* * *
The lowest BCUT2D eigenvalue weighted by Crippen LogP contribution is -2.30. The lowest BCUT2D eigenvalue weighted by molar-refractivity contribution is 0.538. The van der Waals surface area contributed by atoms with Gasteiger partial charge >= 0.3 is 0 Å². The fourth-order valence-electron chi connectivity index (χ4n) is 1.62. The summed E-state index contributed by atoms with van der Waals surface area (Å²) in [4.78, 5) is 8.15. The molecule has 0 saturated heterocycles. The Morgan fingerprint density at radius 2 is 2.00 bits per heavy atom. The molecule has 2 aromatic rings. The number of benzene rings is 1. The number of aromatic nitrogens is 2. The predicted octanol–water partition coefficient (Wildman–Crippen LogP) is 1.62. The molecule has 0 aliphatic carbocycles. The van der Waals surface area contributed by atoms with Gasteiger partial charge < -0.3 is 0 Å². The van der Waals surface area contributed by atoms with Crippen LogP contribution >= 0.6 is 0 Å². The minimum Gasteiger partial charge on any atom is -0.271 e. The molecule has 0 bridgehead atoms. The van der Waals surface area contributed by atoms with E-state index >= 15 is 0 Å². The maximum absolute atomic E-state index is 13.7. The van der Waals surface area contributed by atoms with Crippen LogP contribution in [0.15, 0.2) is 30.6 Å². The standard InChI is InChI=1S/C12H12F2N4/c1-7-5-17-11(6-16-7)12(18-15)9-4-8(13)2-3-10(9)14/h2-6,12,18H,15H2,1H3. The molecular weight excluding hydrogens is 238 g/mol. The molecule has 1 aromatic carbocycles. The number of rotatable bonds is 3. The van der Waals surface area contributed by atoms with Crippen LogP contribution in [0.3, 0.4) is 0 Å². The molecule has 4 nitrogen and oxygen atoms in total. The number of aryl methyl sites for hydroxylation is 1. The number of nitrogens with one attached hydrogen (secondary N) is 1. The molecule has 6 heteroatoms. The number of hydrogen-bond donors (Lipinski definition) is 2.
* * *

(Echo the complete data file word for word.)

The lowest BCUT2D eigenvalue weighted by Crippen LogP contribution is -2.30. The lowest BCUT2D eigenvalue weighted by molar-refractivity contribution is 0.538. The van der Waals surface area contributed by atoms with Gasteiger partial charge >= 0.3 is 0 Å². The fourth-order valence-electron chi connectivity index (χ4n) is 1.62. The summed E-state index contributed by atoms with van der Waals surface area (Å²) in [4.78, 5) is 8.15. The molecule has 0 saturated heterocycles. The Morgan fingerprint density at radius 2 is 2.00 bits per heavy atom. The molecule has 2 aromatic rings. The number of benzene rings is 1. The number of aromatic nitrogens is 2. The predicted octanol–water partition coefficient (Wildman–Crippen LogP) is 1.62. The molecule has 0 aliphatic carbocycles. The van der Waals surface area contributed by atoms with Gasteiger partial charge < -0.3 is 0 Å². The van der Waals surface area contributed by atoms with Crippen LogP contribution >= 0.6 is 0 Å². The minimum Gasteiger partial charge on any atom is -0.271 e. The molecule has 0 bridgehead atoms. The van der Waals surface area contributed by atoms with E-state index >= 15 is 0 Å². The maximum absolute atomic E-state index is 13.7. The van der Waals surface area contributed by atoms with Crippen LogP contribution in [0.15, 0.2) is 30.6 Å². The standard InChI is InChI=1S/C12H12F2N4/c1-7-5-17-11(6-16-7)12(18-15)9-4-8(13)2-3-10(9)14/h2-6,12,18H,15H2,1H3. The molecular weight excluding hydrogens is 238 g/mol. The molecule has 1 aromatic carbocycles. The number of rotatable bonds is 3. The van der Waals surface area contributed by atoms with Crippen LogP contribution in [0.3, 0.4) is 0 Å². The molecule has 4 nitrogen and oxygen atoms in total. The number of aryl methyl sites for hydroxylation is 1. The number of nitrogens with one attached hydrogen (secondary N) is 1. The molecule has 6 heteroatoms. The number of hydrogen-bond donors (Lipinski definition) is 2.